American History Lesson 3 Civil Service Replaces Patronage • Political corruption spreads to state

American History Lesson 3 Civil Service Replaces Patronage • Political corruption spreads to state and national levels Patronage Spurs Reform • Patronage—government jobs to those who help candidate get elected • Civil service (government administration) are all patronage jobs • Some appointees not qualified; some use position for personal gain • Reformers press for merit system of hiring for civil service 21 Copyright © by Houghton Mifflin Harcourt Publishing Company Continued…

American History Lesson 3 Civil Service Replaces Patronage (continued) Reform Under Hayes, Garfield, and

American History Lesson 3 Civil Service Replaces Patronage (continued) Reform Under Hayes, Garfield, and Arthur • Republican Rutherford B. Hayes elected president 1876 • • • — names independents to cabinet — creates commission to investigate corruption — fires 2 officials; angers Stalwarts 1880, Republican independent James A. Garfield wins election Stalwart Chester A. Arthur is vice-president Garfield gives patronage jobs to reformers; is shot and killed As president, Arthur urges Congress to pass civil service law Pendleton Civil Service Act—appointments based on exam score 22 Copyright © by Houghton Mifflin Harcourt Publishing Company Continued…

American History Lesson 3 Civil Service Replaces Patronage (continued) Governor Theodore Roosevelt • Reforms

American History Lesson 3 Civil Service Replaces Patronage (continued) Governor Theodore Roosevelt • Reforms took place at the state level — puts public interest ahead of partisan politics — refuses to fill civil service jobs through patronage 23 Copyright © by Houghton Mifflin Harcourt Publishing Company

American History Lesson 3 Business Buys Influence • Alliance between government and big business

American History Lesson 3 Business Buys Influence • Alliance between government and big business stronger than ever • Business wants high tariffs; Democrats want low tariffs • 1884, Democrat Grover Cleveland wins; cannot lower tariffs • 1888, Benjamin Harrison becomes president, supports higher tariffs — wins passage of Mc. Kinley Tariff Act • 1892, Cleveland reelected, supports bill that lowers Mc. Kinley Tariff — rejects bill that also creates income tax — Wilson-Gorman Tariff becomes law 1894 • 1897, William Mc. Kinley becomes president, raises tariffs again 24 Copyright © by Houghton Mifflin Harcourt Publishing Company

American History Lesson 4 New Technologies Advances in science and technology helped solve urban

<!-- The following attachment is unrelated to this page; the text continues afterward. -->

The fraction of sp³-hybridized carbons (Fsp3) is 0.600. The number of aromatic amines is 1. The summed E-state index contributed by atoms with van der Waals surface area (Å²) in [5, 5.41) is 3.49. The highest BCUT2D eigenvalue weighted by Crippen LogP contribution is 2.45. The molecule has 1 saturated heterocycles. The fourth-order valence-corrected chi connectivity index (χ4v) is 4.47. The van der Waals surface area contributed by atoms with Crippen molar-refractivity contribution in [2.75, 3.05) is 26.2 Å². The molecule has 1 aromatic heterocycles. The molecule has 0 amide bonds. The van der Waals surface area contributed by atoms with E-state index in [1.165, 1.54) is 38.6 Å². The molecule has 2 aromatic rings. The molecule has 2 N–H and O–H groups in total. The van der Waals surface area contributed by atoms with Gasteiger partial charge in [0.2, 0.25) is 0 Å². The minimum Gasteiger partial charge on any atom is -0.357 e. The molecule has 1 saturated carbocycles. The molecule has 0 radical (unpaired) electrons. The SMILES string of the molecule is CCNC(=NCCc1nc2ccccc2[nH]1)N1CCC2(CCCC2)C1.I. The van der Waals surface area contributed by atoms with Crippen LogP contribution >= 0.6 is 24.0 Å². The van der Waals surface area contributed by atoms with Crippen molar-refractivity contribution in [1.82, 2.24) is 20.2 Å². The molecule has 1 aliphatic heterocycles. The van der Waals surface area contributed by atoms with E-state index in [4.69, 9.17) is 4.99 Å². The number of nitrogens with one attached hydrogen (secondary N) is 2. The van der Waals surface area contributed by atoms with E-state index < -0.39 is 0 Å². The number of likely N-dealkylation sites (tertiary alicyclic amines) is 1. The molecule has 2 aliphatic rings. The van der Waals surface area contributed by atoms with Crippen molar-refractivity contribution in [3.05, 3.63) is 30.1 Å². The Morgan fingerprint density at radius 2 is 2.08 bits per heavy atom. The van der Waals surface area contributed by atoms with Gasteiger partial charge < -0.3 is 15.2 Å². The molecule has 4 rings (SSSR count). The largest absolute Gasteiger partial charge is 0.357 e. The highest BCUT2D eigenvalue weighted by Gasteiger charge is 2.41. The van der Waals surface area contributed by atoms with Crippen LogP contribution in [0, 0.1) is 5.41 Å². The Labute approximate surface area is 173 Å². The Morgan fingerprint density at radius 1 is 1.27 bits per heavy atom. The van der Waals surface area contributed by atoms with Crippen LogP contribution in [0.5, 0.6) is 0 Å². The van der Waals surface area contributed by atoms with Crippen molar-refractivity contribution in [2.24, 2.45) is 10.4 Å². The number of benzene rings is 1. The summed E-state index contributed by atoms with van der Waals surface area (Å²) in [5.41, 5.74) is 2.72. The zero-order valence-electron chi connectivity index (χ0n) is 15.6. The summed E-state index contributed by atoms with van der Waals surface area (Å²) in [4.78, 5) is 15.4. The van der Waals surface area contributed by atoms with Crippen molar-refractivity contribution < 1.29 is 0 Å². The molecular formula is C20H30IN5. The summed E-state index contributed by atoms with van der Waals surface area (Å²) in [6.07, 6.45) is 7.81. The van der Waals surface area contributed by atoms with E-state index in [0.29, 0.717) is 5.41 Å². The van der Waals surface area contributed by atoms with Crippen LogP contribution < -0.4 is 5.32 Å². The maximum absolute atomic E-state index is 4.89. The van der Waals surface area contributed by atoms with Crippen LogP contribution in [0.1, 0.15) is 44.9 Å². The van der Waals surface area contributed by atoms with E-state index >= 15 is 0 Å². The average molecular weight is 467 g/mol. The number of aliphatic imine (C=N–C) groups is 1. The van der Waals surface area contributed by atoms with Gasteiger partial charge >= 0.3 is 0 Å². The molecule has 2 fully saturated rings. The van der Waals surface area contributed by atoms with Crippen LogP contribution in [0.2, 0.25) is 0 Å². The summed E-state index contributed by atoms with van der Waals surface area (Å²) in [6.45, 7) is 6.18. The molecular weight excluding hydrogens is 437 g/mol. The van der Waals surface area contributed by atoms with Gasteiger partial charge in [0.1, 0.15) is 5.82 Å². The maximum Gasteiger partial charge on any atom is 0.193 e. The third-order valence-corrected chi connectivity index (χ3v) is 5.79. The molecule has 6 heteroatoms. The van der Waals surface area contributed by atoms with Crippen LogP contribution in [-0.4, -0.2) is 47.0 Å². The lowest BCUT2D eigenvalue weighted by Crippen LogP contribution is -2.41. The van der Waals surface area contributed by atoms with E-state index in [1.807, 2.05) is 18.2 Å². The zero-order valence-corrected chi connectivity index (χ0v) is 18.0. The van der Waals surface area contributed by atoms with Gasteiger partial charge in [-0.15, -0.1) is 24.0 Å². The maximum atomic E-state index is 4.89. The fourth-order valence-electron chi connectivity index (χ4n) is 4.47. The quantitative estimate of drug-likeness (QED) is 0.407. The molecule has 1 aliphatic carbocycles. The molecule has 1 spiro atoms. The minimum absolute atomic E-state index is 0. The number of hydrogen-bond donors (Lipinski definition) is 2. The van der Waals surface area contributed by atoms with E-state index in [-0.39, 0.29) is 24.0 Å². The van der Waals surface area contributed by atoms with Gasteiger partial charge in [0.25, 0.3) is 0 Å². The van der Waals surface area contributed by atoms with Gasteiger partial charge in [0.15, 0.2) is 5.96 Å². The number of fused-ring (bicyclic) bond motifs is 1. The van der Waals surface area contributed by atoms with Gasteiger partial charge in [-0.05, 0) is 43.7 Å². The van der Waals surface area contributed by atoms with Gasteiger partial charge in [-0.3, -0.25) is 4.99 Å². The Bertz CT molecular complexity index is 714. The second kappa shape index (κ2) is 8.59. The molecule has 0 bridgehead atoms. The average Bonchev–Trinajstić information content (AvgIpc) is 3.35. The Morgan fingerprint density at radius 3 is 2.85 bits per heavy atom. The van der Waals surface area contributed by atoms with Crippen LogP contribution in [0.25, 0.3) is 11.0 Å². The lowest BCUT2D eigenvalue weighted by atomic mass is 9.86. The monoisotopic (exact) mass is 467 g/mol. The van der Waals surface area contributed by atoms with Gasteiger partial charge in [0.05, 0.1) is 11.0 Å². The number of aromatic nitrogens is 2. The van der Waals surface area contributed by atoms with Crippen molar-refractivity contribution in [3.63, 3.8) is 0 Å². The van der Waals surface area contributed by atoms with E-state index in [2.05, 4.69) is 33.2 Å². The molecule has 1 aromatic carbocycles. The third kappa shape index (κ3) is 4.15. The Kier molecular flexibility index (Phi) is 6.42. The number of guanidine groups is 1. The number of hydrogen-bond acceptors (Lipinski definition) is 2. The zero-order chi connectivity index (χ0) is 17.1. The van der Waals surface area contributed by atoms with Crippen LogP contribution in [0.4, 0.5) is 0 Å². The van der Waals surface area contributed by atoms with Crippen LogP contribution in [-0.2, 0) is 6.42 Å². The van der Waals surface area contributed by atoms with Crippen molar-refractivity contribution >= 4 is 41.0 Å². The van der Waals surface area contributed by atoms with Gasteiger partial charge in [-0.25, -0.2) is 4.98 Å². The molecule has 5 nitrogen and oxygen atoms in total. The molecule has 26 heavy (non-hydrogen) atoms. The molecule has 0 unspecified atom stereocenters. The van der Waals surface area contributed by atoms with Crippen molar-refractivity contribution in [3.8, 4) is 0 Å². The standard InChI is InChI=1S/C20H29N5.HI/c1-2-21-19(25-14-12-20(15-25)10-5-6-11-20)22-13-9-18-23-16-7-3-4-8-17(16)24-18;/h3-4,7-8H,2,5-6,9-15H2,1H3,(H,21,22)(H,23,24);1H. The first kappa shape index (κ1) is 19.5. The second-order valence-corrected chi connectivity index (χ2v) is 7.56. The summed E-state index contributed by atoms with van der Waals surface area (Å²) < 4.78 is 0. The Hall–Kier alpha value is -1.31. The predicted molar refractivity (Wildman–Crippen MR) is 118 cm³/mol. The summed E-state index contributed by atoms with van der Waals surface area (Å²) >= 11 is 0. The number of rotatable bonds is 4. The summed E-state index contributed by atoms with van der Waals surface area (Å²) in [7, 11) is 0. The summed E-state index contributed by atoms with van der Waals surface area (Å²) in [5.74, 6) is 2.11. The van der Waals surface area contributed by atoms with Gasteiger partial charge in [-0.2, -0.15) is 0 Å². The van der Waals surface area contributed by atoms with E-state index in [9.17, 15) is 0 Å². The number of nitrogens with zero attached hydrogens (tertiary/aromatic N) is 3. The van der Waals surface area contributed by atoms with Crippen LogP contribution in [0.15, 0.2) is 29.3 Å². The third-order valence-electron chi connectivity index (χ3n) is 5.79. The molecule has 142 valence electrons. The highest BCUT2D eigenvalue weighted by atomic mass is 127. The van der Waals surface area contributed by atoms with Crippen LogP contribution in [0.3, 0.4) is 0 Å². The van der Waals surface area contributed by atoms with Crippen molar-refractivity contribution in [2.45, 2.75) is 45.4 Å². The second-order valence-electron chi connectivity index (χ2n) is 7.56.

American History Lesson 4 New Technologies Advances in science and technology helped solve urban problems, including overcrowding. 25 Copyright © by Houghton Mifflin Harcourt Publishing Company

American History Lesson 4 New Technologies Technology and City Life • Technological advances meet

American History Lesson 4 New Technologies Technology and City Life • Technological advances meet the nation’s needs for communication, transportation, and space Skyscrapers • 1890, 58 cities have 50, 000 people; 1900, 4 of 10 people in cities • Invention of elevators, internal steel skeletons lead to skyscrapers —Louis Sullivan designs Wainwright Building • Skyscrapers solve urban problem of limited, expensive space —Daniel Burnham designs Flatiron Building 26 Copyright © by Houghton Mifflin Harcourt Publishing Company Continued…

American History Lesson 4 Technology and City Life (continued) Electric Transit • Before Civil

American History Lesson 4 Technology and City Life (continued) Electric Transit • Before Civil War, horse-drawn streetcars run on iron rails • By 1900, electric streetcars (trolleys) run from suburbs to downtown • Some cities build elevated trains or subways Engineering and Urban Planning • Steel-cable suspension bridges link city sections • Need for open spaces inspires science of urban planning • Frederick Law Olmstead spearheads movement for planned urban parks — 1857, helps design Central Park 27 Copyright © by Houghton Mifflin Harcourt Publishing Company Continued…

American History Lesson 4 Technology and City Life (continued) City Planning • Chicago’s population

American History Lesson 4 Technology and City Life (continued) City Planning • Chicago’s population growth results in unregulated expansion • Daniel Burnham draws plan for city with parks along Lake Michigan —designs White City for 1893 World’s Columbian Exposition Feeding Cities • Farmers produce more crops on the same amount of land with fewer workers • George Washington Carver’s idea of crop rotation, new uses for crops • Haber-Bosch process created chemical fertilizers • Refrigerated railroad cars and food preservatives 28 Copyright © by Houghton Mifflin Harcourt Publishing Company Continued…

American History Lesson 4 Advances in Communication • New developments in communication brought the

American History Lesson 4 Advances in Communication • New developments in communication brought the nation closer together A Revolution in Printing • By 1890, U. S. literacy rate almost 90% • Growing demand for newspapers, magazines, books • Mills produce cheap paper that withstands high-speed presses • Faster production, lower costs make periodicals more affordable 29 Copyright © by Houghton Mifflin Harcourt Publishing Company Continued…

American History Lesson 4 Advances in Communication (continued) Airplanes • Orville, Wilbur Wright use

American History Lesson 4 Advances in Communication (continued) Airplanes • Orville, Wilbur Wright use engines to fly “heavier-than-air” craft —first successful flight Dec. 1903 • By 1920, first transcontinental air mail established Photography Explosion • Pre-1880 s, photography requires heavy equipment, time • George Eastman develops light-weight equipment, studio processing • 1888, introduces Kodak camera, easy to operate —millions use Kodak camera —helps create field of photojournalism 30 Copyright © by Houghton Mifflin Harcourt Publishing Company